Climate Change Is Intensifying Food Shocks

Photo by Tech Sgt. Patrick Evenson/US Air National Guard

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The rain and floods that have plagued the Midwest since March have wreaked havoc on agriculture. In Nebraska alone, farmers lost an estimated $440 million of cattle. They’re still recovering from the blizzard–flood combination, as well as the sand left behind once the waters subsided—up to 10 feet deep in some areas. The effects weren’t limited to the region: Washed-out infrastructure meant that feed wasn’t making it to California farmers, causing an increase in local feed prices. The rain has also put many farmers far behind their planting schedules (see the #NoPlant19 hashtag on Twitter), which could further affect the ag market and rural economies.

On the other side of the globe, northern Queensland’s seven-year drought was broken by welcome rain—which quickly turned into epic flooding. Rainfall in the region measured 50 inches in 10 days, and with high winds and low temperatures. Across the area, loss estimates have totaled nearly 700,000 cattle, 48,000 sheep, 10,000 kilometers of fence, and 15,500 kilometers of private roads. The financial total is eventually expected to reach AUS$2 billion (about U.S.$1.4 billion).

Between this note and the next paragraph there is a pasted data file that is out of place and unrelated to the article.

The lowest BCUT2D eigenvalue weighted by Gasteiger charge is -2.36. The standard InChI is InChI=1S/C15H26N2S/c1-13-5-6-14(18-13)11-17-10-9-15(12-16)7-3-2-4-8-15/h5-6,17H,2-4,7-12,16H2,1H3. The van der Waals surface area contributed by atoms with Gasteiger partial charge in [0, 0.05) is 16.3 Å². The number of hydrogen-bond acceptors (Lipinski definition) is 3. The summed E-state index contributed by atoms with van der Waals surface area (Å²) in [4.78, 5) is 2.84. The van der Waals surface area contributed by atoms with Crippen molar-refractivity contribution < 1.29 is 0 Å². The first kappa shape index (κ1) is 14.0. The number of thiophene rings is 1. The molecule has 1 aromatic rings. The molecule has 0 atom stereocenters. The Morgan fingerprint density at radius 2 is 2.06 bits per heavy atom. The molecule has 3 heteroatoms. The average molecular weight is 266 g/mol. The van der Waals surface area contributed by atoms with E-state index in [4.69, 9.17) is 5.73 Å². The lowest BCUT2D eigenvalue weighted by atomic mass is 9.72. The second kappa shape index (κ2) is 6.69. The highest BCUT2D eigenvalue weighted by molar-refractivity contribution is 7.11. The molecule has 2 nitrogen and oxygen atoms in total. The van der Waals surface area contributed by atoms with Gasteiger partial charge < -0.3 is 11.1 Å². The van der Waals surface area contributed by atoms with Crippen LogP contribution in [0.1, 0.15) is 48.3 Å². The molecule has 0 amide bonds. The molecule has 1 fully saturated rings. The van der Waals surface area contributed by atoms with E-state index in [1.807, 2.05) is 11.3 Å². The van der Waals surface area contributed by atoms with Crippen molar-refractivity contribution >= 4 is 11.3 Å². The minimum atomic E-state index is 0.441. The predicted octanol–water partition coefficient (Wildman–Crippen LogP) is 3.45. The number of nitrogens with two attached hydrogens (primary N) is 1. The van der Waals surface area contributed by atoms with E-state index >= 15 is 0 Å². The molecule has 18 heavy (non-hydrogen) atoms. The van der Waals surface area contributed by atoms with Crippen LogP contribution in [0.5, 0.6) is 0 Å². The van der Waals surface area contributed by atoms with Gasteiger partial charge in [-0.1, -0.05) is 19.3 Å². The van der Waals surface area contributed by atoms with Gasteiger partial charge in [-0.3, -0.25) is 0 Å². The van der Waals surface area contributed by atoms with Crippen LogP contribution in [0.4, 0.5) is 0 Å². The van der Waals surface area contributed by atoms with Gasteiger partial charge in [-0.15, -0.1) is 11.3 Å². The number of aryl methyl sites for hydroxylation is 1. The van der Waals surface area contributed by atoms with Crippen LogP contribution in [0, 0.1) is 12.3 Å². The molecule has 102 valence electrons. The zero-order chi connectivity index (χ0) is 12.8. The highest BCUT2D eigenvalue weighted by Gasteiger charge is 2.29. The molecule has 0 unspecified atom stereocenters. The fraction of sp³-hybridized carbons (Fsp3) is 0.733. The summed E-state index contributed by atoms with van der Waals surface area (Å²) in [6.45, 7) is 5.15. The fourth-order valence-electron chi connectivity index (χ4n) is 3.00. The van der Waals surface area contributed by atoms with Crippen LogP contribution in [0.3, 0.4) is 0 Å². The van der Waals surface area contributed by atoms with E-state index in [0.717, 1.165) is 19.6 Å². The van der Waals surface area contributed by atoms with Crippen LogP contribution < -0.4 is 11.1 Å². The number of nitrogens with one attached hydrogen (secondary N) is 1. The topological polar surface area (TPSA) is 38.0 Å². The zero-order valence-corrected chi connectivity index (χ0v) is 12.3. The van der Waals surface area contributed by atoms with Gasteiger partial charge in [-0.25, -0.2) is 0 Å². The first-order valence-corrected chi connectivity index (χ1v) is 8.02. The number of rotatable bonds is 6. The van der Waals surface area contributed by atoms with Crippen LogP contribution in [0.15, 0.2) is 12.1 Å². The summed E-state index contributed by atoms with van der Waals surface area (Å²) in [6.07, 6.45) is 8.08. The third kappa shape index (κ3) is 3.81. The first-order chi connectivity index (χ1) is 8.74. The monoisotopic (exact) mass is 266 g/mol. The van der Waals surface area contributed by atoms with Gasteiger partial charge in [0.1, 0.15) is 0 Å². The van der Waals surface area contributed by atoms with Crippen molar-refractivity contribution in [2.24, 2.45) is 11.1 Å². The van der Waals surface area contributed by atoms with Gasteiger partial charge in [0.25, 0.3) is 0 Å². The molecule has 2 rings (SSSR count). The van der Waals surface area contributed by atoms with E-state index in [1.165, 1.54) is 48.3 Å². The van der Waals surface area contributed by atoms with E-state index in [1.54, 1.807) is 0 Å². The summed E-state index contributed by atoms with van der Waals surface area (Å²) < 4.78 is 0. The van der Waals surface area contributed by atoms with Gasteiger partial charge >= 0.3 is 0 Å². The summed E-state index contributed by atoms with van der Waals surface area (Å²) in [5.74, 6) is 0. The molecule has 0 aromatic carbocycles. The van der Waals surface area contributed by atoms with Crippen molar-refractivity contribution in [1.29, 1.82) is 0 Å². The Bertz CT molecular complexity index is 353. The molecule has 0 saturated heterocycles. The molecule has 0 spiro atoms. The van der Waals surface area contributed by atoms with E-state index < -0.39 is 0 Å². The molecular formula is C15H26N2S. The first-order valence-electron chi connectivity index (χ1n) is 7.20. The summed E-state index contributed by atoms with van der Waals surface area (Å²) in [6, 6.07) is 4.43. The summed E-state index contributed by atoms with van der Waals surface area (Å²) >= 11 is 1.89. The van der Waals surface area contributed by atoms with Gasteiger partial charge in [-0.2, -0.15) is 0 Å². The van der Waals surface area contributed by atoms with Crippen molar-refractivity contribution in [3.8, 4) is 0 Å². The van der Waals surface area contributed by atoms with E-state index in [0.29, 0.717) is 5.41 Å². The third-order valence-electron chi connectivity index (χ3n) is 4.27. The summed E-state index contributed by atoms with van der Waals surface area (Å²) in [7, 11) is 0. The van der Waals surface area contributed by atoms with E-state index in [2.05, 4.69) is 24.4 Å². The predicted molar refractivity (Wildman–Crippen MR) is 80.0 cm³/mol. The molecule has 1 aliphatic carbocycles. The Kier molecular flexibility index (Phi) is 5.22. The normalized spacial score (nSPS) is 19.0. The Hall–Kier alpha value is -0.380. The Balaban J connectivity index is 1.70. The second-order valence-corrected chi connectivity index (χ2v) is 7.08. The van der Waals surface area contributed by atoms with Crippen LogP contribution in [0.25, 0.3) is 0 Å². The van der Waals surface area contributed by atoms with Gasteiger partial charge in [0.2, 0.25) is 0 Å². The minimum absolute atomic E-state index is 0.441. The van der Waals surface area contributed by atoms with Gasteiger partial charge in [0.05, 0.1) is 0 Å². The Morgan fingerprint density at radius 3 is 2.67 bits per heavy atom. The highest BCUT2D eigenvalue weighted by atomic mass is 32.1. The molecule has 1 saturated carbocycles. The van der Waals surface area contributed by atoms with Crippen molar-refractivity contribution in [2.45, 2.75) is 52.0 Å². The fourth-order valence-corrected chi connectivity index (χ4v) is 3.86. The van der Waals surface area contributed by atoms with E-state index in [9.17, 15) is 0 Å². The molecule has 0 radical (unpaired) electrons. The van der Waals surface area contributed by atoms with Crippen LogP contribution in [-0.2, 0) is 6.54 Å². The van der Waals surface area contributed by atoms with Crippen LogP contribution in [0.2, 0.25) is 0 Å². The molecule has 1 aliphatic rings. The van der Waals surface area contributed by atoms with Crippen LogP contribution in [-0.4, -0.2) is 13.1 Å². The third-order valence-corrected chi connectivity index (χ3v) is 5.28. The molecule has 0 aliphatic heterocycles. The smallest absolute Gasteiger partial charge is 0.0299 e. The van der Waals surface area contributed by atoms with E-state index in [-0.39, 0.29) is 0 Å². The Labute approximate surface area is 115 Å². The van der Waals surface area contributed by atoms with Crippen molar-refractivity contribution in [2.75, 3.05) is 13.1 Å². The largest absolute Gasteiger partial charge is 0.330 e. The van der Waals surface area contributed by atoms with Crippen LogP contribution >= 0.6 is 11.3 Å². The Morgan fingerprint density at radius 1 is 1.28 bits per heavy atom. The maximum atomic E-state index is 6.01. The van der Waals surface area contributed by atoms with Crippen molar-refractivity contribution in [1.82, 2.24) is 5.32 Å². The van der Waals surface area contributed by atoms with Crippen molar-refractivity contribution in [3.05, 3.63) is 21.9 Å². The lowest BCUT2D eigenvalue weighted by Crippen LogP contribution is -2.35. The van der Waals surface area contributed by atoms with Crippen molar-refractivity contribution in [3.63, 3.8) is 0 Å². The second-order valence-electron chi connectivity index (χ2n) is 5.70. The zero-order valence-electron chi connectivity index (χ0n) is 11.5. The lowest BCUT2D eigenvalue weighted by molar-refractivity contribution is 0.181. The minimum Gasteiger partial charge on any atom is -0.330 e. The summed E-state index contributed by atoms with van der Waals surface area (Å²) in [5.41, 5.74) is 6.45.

Patrick Hick, manager of Argyle Pastoral Company, a family-owned cattle station with 16,000 Brahman cattle on 600,000 acres in Julia Creek, Queensland, estimates the farm lost 6,000 head of cattle. “I’ve seen big floods before and big stock losses, but not to the extent of this,” he says.

These are both recent examples of “food shocks”—abrupt disruptions to food production. Food shocks can occur because of political unrest, policy change, and mismanagement, but the biggest factor is extreme weather. As the effects of climate change intensify, extreme weather events like these will likely become more common and more intense, threatening food production around the world. If food shocks continue to increase in occurrence and severity, as a recent study predicts, then we should expect extended disruption along the entire food supply chain, which will affect everyone from big agricultural interests to subsistence farmers—as well as everyone who eats.

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